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The majestic high-wheel bicycle, with its spider wheels and rubber tires, emerged in the mid-1870s as the standard bicycle. A common misconception is that, bound by Victorian dress and decorum, women were unable to ride it, only taking up cycling in the 1880s with the advent of the chain-driven safety bicycle. On the contrary, women had been riding and even racing some form of the bicycle since the first vélocipèdes appeared in Europe early in the nineteenth century. Challenging the understanding that bicycling was a purely masculine sport, Muscle on Wheels tells the story of women's high-wheel racing in North America in the 1880s and early 1890s, with a focus on a particular cyclist: Louise Armaindo (1857–1900). Among Canada's first women professional athletes and the first woman who was truly successful as a high-wheel racer, Armaindo began her career as a strongwoman and trapeze artist in Chicago in the 1870s before discovering high-wheel bicycle racing. Initially she competed against men, but as more women took up the sport, she raced them too. Although Armaindo is the star of Muscle on Wheels, the book is also about other women cyclists and the many men – racers, managers, trainers, agents, bookmakers, sport administrators, and editors of influential cycling magazines – who controlled the sport, especially in the United States. The story of working-class Victorian women who earned a living through their athletic talent, Muscle on Wheels showcases an exciting moment in women's and athletic history that is often forgotten or misconstrued.

Angst und Schrecken im Wahlkampf

Author: Hunter S. Thompson
Publisher: Heyne Verlag
ISBN: 3641172144
Format: PDF, Kindle
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Zwölf Monate aus dem Leben des legendären Gonzojournalisten 1972 hat Hunter S. Thompson die Tour des amerikanischen Präsidentschaftswahlkampfes begleitet und in diesem Buch schonungslos Bilanz gezogen. Er enthüllt die Intrigen hinter den Kulissen des Wahlkampfes und entlarvt dabei die Mechanismen des politischen Machtkampfes. Ein kritisches Statement, das noch immer Gültigkeit hat.

Die Radsport Mafia und ihre schmutzigen Gesch fte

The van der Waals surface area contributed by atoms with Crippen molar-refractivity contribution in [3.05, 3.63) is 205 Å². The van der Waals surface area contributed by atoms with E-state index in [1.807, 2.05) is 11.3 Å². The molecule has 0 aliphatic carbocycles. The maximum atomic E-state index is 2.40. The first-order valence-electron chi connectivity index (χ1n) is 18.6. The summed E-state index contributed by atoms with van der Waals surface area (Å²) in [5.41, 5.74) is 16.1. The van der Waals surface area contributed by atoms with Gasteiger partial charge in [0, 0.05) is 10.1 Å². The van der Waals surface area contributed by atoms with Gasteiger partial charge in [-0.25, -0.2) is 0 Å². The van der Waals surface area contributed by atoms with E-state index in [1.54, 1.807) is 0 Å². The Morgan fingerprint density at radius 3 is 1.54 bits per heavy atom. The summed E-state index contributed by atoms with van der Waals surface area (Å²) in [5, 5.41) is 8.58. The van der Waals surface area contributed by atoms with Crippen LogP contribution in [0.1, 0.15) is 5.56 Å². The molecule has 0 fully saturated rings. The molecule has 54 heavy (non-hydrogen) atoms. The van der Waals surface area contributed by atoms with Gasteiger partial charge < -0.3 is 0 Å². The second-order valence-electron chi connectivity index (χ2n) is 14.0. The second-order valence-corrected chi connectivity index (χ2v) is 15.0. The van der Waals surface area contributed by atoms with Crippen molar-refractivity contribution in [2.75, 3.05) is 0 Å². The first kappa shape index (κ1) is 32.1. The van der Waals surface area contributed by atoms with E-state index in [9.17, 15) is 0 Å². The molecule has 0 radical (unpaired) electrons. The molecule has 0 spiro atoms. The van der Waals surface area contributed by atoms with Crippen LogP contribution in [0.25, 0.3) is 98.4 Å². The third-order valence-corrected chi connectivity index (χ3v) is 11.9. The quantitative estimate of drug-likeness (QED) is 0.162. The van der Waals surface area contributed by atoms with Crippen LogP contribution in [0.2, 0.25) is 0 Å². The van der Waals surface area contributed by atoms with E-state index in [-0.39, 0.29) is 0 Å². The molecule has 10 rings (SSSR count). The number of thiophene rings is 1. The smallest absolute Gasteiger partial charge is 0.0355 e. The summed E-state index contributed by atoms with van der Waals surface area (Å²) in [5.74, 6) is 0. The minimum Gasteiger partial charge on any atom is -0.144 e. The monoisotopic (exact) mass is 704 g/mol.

Author: Tyler Hamilton
Publisher: Piper Verlag
ISBN: 3492961770
Format: PDF, ePub, Mobi
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Tyler Hamilton war ein Naturtalent, einer der leidensfähigsten und zähesten Radfahrer, bei US Postal der zweite Mann hinter Lance Armstrong. In seinem Buch erzählt er, wie die Amerikaner sich in den Neunzigern die Seele aus dem Leib fuhren und dennoch keine Chance gegen europäische Teams hatten, die immer schneller waren, immer noch Luft hatten - bis die Mannschaft anfängt, sich spritzen zu lassen. Er legt offen, wie straff organisiert dieses System war, das das berühmteste Radrennen der Welt zur Tour de Farce werden ließ, wie korrupte Ärzte und skrupellose Teamchefs agieren und Mannschaften zu gut geölten Maschinen wurden. Wie eine ganze Sportart buchstäblich unter die Räder kam und eine Parallelwelt aus Lügen, Angst und Manipulation entstand, die ehemalige Helden als lädierte Wracks zurücklässt.

Der lange Weg zur Freiheit

Author: Nelson Mandela
Publisher: S. Fischer Verlag
ISBN: 3104031541
Format: PDF, ePub
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»Ich bin einer von ungezählten Millionen, die durch Nelson Mandelas Leben inspiriert wurden.« Barack Obama Eine fast drei Jahrzehnte währende Gefängnishaft ließ Nelson Mandela zum Mythos der schwarzen Befreiungsbewegung werden. Kaum ein anderer Politiker unserer Zeit symbolisiert heute in solchem Maße die Friedenshoffnungen der Menschheit und den Gedanken der Aussöhnung aller Rassen wie der ehemalige südafrikanische Präsident und Friedensnobelpreisträger. Auch nach seinem Tod finden seine ungebrochene Charakterstärke und Menschenfreundlichkeit die Bewunderung aller friedenswilligen Menschen auf der Welt. Mandelas Lebensgeschichte ist über die politische Bedeutung hinaus ein spannend zu lesendes, kenntnis- und faktenreiches Dokument menschlicher Entwicklung unter Bedingungen und Fährnissen, vor denen die meisten Menschen innerlich wie äußerlich kapituliert haben dürften.